9. A toolkit for clinical educators to foster learners' clinical reasoning and skills acquisition
Nursing Praxis in New Zealand, Mar 2016; 32(1): 28-37. 10p
Abstract: Although Patricia Benner identified that novices learn best by following rules and frameworks, little subsequent research about the novice to expert continuum has been applied to the development of novice educators. This article is a syntheses of three teaching and learning models: the Model of Practical Skill Performance; the 4A Model; and Five Minute Preceptor; and three specific skills: 'think aloud'; questioning; and feedback.
Journal Table of Contents
Emergency Nurse New Zealand: The Journal of the College of Emergency Nurses New Zealand (NZNO), July 2016
10A. Editorial [Four ED nurses become registered as NP’s)
10B. Chairperson’s report
10C. Clinical case presentation: A sore throat
10D. CENNZ News
10E. Interviews with four of our new Nurse Practitioners [Sue Stebbeings; Chrisy Austin; Katie Smith; Julie Scott]
10F. Fracture clinic redesign in the ED: Breaking the mould
10G. Regional report: Northland/Te Tokerau; Auckland
10H. Regional report: Midland
10I. Regional report: Hawkes Bay/Tarawhiti
10J. Regional report: Mid Central
10K. Regional report: Top of the South
10L. Regional report: Canterbury/Westland; Southern
11. New Beginnings: Stomal Therapy Conference
Date: October 27-28, 2016
Venue: Rydges Latimer, Christchurch
More information: http://www.nzno.org.nz/groups/colleges_sections/sections/stomal_therapy/conferences_events
12. College of Emergency Nurses New Zealand Conference
Balance - Caring for others, caring for ourselves
Date: 3-4th November 2016
Advanced Emergency Nurses Network (AENN) Day: 5th November 2016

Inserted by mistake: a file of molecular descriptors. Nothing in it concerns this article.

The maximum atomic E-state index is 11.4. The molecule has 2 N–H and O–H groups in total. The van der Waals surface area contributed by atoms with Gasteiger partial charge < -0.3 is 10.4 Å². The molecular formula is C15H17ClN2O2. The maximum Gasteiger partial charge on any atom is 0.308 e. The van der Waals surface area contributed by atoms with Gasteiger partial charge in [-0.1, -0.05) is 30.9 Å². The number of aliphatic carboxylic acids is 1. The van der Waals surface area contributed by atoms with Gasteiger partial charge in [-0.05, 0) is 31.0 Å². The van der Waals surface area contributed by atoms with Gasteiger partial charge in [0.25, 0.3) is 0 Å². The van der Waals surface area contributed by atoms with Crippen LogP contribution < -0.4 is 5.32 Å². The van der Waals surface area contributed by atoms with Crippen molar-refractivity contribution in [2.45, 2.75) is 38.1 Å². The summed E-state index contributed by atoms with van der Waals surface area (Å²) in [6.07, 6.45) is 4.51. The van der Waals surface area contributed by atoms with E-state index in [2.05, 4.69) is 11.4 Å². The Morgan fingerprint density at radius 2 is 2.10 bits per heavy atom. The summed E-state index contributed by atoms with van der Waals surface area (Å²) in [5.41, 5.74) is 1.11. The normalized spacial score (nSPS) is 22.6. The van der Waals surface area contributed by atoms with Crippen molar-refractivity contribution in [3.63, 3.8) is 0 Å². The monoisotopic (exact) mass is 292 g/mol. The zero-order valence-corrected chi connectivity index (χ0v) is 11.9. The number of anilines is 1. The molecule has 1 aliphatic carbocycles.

Venue: Heritage Hotel Auckland
More information: http://www.cennz2016.co.nz/cennz16
13. Workshops – New draft Disability Strategy New Zealand
Small group discussions. The strategy will guide the direction of government agencies on disability issues for the next 10 years
Dates: 29 July – 19 August, 2016
Venues: Nelson, Blenheim, Dunedin, Invercargill, Greymouth, Christchurch, Wellington, Hamilton, Napier, New Plymouth, Whāngārei, Auckland, Manukau, Tauranga, Gisborne, Palmerston North
Register here: http://jointheconversation.nz/workshops/
News – National
14. Obesity campaigners pleased at council's fizzy-drink ban
NZ Herald - Wednesday Jul 27, 2016
The Auckland Council has become the latest big body to ban fizzy drinks from its buildings. The bold move has been applauded by a leading obesity researcher. Council chief executive Stephen Town this morning announced that the council's 21 leisure centres would be dropping sugar-sweetened drinks from vending machines. "It just doesn't fit to sell sugary drinks in places where we are trying to support healthier lifestyles
15. Watch for behaviour changes for clues of dementia onset
Lauran Neergaard, The Associated Press | July 25, 2016
WASHINGTON — Memory loss may not always be the first warning sign that dementia is brewing — changes in behaviour or personality might be an early clue. Researchers on Sunday outlined a syndrome called “mild behavioural impairment” that may be a harbinger of Alzheimer’s or other dementias, and proposed a checklist of symptoms to alert doctors and families.